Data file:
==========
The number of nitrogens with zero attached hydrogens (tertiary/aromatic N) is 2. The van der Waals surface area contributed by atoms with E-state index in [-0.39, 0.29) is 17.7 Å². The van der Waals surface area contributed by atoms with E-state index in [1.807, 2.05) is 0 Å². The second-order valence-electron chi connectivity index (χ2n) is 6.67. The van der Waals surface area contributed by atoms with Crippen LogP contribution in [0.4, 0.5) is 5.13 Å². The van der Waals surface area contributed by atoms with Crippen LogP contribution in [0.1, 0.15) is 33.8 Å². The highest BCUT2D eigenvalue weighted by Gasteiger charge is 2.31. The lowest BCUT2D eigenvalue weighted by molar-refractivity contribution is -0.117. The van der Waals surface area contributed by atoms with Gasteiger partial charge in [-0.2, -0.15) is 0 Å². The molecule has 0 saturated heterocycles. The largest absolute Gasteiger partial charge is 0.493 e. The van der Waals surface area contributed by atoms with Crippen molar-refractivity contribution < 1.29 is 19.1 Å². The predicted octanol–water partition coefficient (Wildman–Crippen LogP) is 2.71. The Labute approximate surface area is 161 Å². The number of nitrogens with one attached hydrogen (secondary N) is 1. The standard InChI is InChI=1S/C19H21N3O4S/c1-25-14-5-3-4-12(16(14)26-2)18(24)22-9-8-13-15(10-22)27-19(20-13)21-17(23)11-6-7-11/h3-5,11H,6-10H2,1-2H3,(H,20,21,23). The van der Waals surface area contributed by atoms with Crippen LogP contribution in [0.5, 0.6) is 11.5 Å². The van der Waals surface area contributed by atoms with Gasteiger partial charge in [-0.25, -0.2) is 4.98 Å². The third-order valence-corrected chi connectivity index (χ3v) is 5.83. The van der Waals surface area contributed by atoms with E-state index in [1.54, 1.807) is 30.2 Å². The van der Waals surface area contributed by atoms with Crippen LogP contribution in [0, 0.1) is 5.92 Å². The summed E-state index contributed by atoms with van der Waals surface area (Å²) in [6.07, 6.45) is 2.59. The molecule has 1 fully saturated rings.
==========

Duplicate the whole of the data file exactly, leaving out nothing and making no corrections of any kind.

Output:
The number of nitrogens with zero attached hydrogens (tertiary/aromatic N) is 2. The van der Waals surface area contributed by atoms with E-state index in [-0.39, 0.29) is 17.7 Å². The van der Waals surface area contributed by atoms with E-state index in [1.807, 2.05) is 0 Å². The second-order valence-electron chi connectivity index (χ2n) is 6.67. The van der Waals surface area contributed by atoms with Crippen LogP contribution in [0.4, 0.5) is 5.13 Å². The van der Waals surface area contributed by atoms with Crippen LogP contribution in [0.1, 0.15) is 33.8 Å². The highest BCUT2D eigenvalue weighted by Gasteiger charge is 2.31. The lowest BCUT2D eigenvalue weighted by molar-refractivity contribution is -0.117. The van der Waals surface area contributed by atoms with Gasteiger partial charge in [-0.2, -0.15) is 0 Å². The molecule has 0 saturated heterocycles. The largest absolute Gasteiger partial charge is 0.493 e. The van der Waals surface area contributed by atoms with Crippen molar-refractivity contribution < 1.29 is 19.1 Å². The predicted octanol–water partition coefficient (Wildman–Crippen LogP) is 2.71. The Labute approximate surface area is 161 Å². The number of nitrogens with one attached hydrogen (secondary N) is 1. The standard InChI is InChI=1S/C19H21N3O4S/c1-25-14-5-3-4-12(16(14)26-2)18(24)22-9-8-13-15(10-22)27-19(20-13)21-17(23)11-6-7-11/h3-5,11H,6-10H2,1-2H3,(H,20,21,23). The van der Waals surface area contributed by atoms with Crippen LogP contribution in [0.5, 0.6) is 11.5 Å². The van der Waals surface area contributed by atoms with Gasteiger partial charge in [-0.25, -0.2) is 4.98 Å². The third-order valence-corrected chi connectivity index (χ3v) is 5.83. The van der Waals surface area contributed by atoms with E-state index in [1.54, 1.807) is 30.2 Å². The van der Waals surface area contributed by atoms with Crippen LogP contribution in [0, 0.1) is 5.92 Å². The summed E-state index contributed by atoms with van der Waals surface area (Å²) in [6.07, 6.45) is 2.59. The molecule has 1 fully saturated rings.